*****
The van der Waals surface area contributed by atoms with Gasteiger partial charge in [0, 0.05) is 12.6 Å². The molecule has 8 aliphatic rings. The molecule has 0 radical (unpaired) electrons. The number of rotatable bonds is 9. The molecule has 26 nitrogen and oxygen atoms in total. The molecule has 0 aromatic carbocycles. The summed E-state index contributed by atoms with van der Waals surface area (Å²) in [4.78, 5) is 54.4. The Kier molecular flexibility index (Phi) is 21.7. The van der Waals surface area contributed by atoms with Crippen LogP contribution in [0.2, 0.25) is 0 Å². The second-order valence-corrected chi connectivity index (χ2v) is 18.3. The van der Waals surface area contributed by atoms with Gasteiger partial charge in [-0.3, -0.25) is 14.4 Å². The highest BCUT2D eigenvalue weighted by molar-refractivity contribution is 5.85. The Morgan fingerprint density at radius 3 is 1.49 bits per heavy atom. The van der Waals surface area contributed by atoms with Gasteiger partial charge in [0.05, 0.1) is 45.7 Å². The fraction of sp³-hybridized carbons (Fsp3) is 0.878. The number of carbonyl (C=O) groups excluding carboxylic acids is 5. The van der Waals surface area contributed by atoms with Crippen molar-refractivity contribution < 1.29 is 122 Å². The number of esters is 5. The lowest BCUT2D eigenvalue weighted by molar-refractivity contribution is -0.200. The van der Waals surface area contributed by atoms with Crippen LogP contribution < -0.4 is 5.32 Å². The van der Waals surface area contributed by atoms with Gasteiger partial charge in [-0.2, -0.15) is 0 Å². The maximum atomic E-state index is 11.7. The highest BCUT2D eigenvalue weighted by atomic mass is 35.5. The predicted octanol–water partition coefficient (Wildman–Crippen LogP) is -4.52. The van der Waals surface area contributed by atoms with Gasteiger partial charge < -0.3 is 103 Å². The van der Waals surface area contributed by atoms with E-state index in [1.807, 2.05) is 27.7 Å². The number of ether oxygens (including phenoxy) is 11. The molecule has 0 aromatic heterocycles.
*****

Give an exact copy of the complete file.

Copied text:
The van der Waals surface area contributed by atoms with Gasteiger partial charge in [0, 0.05) is 12.6 Å². The molecule has 8 aliphatic rings. The molecule has 0 radical (unpaired) electrons. The number of rotatable bonds is 9. The molecule has 26 nitrogen and oxygen atoms in total. The molecule has 0 aromatic carbocycles. The summed E-state index contributed by atoms with van der Waals surface area (Å²) in [4.78, 5) is 54.4. The Kier molecular flexibility index (Phi) is 21.7. The van der Waals surface area contributed by atoms with Crippen LogP contribution in [0.2, 0.25) is 0 Å². The second-order valence-corrected chi connectivity index (χ2v) is 18.3. The van der Waals surface area contributed by atoms with Gasteiger partial charge in [-0.3, -0.25) is 14.4 Å². The highest BCUT2D eigenvalue weighted by molar-refractivity contribution is 5.85. The Morgan fingerprint density at radius 3 is 1.49 bits per heavy atom. The van der Waals surface area contributed by atoms with Gasteiger partial charge in [0.05, 0.1) is 45.7 Å². The fraction of sp³-hybridized carbons (Fsp3) is 0.878. The number of carbonyl (C=O) groups excluding carboxylic acids is 5. The van der Waals surface area contributed by atoms with Crippen molar-refractivity contribution < 1.29 is 122 Å². The number of esters is 5. The lowest BCUT2D eigenvalue weighted by molar-refractivity contribution is -0.200. The van der Waals surface area contributed by atoms with Crippen LogP contribution < -0.4 is 5.32 Å². The van der Waals surface area contributed by atoms with Gasteiger partial charge in [-0.2, -0.15) is 0 Å². The maximum atomic E-state index is 11.7. The highest BCUT2D eigenvalue weighted by atomic mass is 35.5. The predicted octanol–water partition coefficient (Wildman–Crippen LogP) is -4.52. The van der Waals surface area contributed by atoms with Gasteiger partial charge < -0.3 is 103 Å². The van der Waals surface area contributed by atoms with E-state index in [1.807, 2.05) is 27.7 Å². The number of ether oxygens (including phenoxy) is 11. The molecule has 0 aromatic heterocycles.